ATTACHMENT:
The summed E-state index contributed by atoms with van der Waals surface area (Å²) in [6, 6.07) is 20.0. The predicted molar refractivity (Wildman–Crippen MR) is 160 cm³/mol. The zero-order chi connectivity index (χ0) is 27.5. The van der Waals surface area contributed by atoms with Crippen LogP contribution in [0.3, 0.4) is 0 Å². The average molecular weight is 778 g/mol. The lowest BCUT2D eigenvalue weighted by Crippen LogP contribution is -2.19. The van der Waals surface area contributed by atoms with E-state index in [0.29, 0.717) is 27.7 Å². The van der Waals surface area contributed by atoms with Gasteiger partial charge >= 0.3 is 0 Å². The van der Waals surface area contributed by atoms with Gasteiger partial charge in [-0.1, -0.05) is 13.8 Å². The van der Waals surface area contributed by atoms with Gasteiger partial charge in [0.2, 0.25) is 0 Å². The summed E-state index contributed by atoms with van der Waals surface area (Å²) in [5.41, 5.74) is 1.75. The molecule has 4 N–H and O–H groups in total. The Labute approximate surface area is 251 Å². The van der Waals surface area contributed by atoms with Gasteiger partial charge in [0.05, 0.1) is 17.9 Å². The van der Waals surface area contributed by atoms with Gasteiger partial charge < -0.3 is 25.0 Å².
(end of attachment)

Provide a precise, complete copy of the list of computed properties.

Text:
The summed E-state index contributed by atoms with van der Waals surface area (Å²) in [6, 6.07) is 20.0. The predicted molar refractivity (Wildman–Crippen MR) is 160 cm³/mol. The zero-order chi connectivity index (χ0) is 27.5. The van der Waals surface area contributed by atoms with Crippen LogP contribution in [0.3, 0.4) is 0 Å². The average molecular weight is 778 g/mol. The lowest BCUT2D eigenvalue weighted by Crippen LogP contribution is -2.19. The van der Waals surface area contributed by atoms with E-state index in [0.29, 0.717) is 27.7 Å². The van der Waals surface area contributed by atoms with Gasteiger partial charge >= 0.3 is 0 Å². The van der Waals surface area contributed by atoms with Gasteiger partial charge in [-0.1, -0.05) is 13.8 Å². The van der Waals surface area contributed by atoms with Gasteiger partial charge in [0.2, 0.25) is 0 Å². The summed E-state index contributed by atoms with van der Waals surface area (Å²) in [5.41, 5.74) is 1.75. The molecule has 4 N–H and O–H groups in total. The Labute approximate surface area is 251 Å². The van der Waals surface area contributed by atoms with Gasteiger partial charge in [0.05, 0.1) is 17.9 Å². The van der Waals surface area contributed by atoms with Gasteiger partial charge < -0.3 is 25.0 Å².